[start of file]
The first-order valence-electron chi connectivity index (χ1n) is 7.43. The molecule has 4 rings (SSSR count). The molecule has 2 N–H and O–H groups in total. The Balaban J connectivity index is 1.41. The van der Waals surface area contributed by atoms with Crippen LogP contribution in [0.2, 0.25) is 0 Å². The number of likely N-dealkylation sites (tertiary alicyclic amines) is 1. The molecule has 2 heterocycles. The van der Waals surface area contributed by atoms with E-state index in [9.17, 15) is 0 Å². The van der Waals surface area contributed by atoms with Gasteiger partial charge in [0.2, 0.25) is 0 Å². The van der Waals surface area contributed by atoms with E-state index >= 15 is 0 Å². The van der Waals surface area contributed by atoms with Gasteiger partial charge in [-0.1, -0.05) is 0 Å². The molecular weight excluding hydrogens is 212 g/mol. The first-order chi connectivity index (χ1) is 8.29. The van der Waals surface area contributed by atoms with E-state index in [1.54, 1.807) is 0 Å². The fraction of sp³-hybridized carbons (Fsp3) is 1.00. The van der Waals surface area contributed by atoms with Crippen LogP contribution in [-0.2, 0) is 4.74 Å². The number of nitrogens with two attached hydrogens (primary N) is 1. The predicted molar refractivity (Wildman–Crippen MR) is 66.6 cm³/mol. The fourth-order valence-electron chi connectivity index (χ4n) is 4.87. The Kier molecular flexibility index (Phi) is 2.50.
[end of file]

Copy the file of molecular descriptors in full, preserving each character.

The first-order valence-electron chi connectivity index (χ1n) is 7.43. The molecule has 4 rings (SSSR count). The molecule has 2 N–H and O–H groups in total. The Balaban J connectivity index is 1.41. The van der Waals surface area contributed by atoms with Crippen LogP contribution in [0.2, 0.25) is 0 Å². The number of likely N-dealkylation sites (tertiary alicyclic amines) is 1. The molecule has 2 heterocycles. The van der Waals surface area contributed by atoms with E-state index in [9.17, 15) is 0 Å². The van der Waals surface area contributed by atoms with Gasteiger partial charge in [0.2, 0.25) is 0 Å². The van der Waals surface area contributed by atoms with E-state index >= 15 is 0 Å². The van der Waals surface area contributed by atoms with Gasteiger partial charge in [-0.1, -0.05) is 0 Å². The molecular weight excluding hydrogens is 212 g/mol. The first-order chi connectivity index (χ1) is 8.29. The van der Waals surface area contributed by atoms with E-state index in [1.54, 1.807) is 0 Å². The fraction of sp³-hybridized carbons (Fsp3) is 1.00. The van der Waals surface area contributed by atoms with Crippen LogP contribution in [-0.2, 0) is 4.74 Å². The number of nitrogens with two attached hydrogens (primary N) is 1. The predicted molar refractivity (Wildman–Crippen MR) is 66.6 cm³/mol. The fourth-order valence-electron chi connectivity index (χ4n) is 4.87. The Kier molecular flexibility index (Phi) is 2.50.